Another giant falls: New Orleans paper may cease daily publication

Grim news in the media world:

The New Orleans Times-Picayune, which distinguished itself amid great adversity during Hurricane Katrina and its aftermath, is about to enact large staff cuts and may cut back its daily print publishing schedule, according to two employees with knowledge of the plans.

Newhouse Newspapers, which owns the Times-Picayune, will apparently be working off a blueprint the company used in Ann Arbor, Mich., where it reduced the frequency of the Ann Arbor News, emphasized the Web site as a primary distributor of news and in the process instituted wholesale layoffs to cut costs.

A request for comment late Wednesday night from the newspaper’s editor, Jim Amoss, was not returned.

The plans have been kept under wraps, but the newspaper will likely publish two or three times a week rather than daily, according to the employees. They insisted on anonymity because the plans were still being worked out before an official announcement.

Mr. Amoss, the longtime editor, will assist in the transition before leaving. Two managing editors, Peter Kovacs and Dan Shea, both of whom were reportedly excluded from all meetings in recent weeks about the developments, will be leaving as well.

Ashton Phelps Jr., the longtime publisher of the newspaper, announced his retirement in March and will be replaced by Ricky Mathews, the publisher of the Mobile Press-Register and president of Advance Alabama/Mississippi.

The Times-Picayune, which has published since 1837, was bought by the Newhouse family in 1962 and later merged with the afternoon daily. Up to now, the paper has avoided some of the deeper cuts in the industry, in part because the newspaper played such a critical role in the coverage of Katrina and its aftermath.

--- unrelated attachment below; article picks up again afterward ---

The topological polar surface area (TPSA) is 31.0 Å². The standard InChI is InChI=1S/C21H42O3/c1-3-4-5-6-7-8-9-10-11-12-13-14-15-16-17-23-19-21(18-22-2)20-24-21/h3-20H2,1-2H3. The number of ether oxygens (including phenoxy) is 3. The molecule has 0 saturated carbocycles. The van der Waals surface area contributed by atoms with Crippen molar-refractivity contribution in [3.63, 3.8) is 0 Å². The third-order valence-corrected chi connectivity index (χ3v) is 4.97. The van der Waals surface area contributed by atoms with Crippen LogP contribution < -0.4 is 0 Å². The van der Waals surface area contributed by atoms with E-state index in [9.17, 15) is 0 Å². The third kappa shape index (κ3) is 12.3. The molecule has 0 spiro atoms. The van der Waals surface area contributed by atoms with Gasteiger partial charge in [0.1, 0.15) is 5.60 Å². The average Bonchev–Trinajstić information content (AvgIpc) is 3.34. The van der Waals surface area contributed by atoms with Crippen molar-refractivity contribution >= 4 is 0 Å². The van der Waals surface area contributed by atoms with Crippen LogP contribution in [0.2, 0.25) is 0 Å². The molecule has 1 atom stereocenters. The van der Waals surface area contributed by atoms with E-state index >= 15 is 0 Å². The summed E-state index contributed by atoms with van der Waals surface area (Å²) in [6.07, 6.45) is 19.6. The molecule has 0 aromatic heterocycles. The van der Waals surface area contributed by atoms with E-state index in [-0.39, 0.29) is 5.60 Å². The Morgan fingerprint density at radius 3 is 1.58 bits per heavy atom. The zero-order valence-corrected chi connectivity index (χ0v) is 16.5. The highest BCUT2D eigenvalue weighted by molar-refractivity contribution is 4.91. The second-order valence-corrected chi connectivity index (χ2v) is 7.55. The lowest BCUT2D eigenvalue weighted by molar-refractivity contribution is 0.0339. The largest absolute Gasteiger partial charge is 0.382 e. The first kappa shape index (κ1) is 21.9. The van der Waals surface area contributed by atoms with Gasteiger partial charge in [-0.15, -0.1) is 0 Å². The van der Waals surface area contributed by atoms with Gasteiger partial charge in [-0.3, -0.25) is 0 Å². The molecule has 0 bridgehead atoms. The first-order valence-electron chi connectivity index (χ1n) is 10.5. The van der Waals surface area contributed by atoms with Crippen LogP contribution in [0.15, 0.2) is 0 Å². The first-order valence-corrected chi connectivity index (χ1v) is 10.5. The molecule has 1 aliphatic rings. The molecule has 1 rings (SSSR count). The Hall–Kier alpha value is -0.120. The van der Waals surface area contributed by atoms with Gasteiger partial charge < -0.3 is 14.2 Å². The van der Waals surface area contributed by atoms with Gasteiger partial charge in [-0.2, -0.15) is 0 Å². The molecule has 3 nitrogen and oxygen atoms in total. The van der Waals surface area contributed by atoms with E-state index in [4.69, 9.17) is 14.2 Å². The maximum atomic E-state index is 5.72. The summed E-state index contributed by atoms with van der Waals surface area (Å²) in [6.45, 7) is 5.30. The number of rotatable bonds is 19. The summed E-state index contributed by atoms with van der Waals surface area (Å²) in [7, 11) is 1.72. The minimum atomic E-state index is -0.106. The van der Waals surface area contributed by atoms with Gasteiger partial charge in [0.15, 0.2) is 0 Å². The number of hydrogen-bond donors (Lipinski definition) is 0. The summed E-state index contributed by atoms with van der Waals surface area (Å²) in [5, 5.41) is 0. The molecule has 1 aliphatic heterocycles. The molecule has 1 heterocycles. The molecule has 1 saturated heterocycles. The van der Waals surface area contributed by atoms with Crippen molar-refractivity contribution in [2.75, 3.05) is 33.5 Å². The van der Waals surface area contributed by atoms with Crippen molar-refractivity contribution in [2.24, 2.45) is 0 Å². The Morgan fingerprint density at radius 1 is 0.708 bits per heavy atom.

When the hurricane approached, dozens of the staff decided not to evacuate and rode out the storm at the newspaper. The presses lost power, but the newspaper used its Web site to post updates throughout the storm. It was also a big moment for citizen journalism, with besieged residents using the site to post updates, look for loved ones and direct rescue personnel.

After three days of online-only publication, the paper began publishing a print edition, and its follow-up coverage was praised as being deep and meaningful, especially in a city that was short on good information and rife with rumor and chaos. The paper shared the 2006 Pulitzer Prize for public service with The Sun Herald in Biloxi, Miss. The paper’s staff was also awarded a Pulitzer for its breaking news reporting.

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  1. The topping irony is that in what’s arguably the biggest story of its 175 year history, the Picayune chickened out and allowed itself to be scooped.

    For good and ill, what’s made New Orleans noteworthy is its sense of identity — a sense that the TP did much to promote over the years. Catholics of our day, struggling to retain or recover their identity, know how disorienting the experience can be. This is a sad day for my hometown.

  2. So be it. Any business that doesn’t give it’s customers a reason to patronize it deserves to die.

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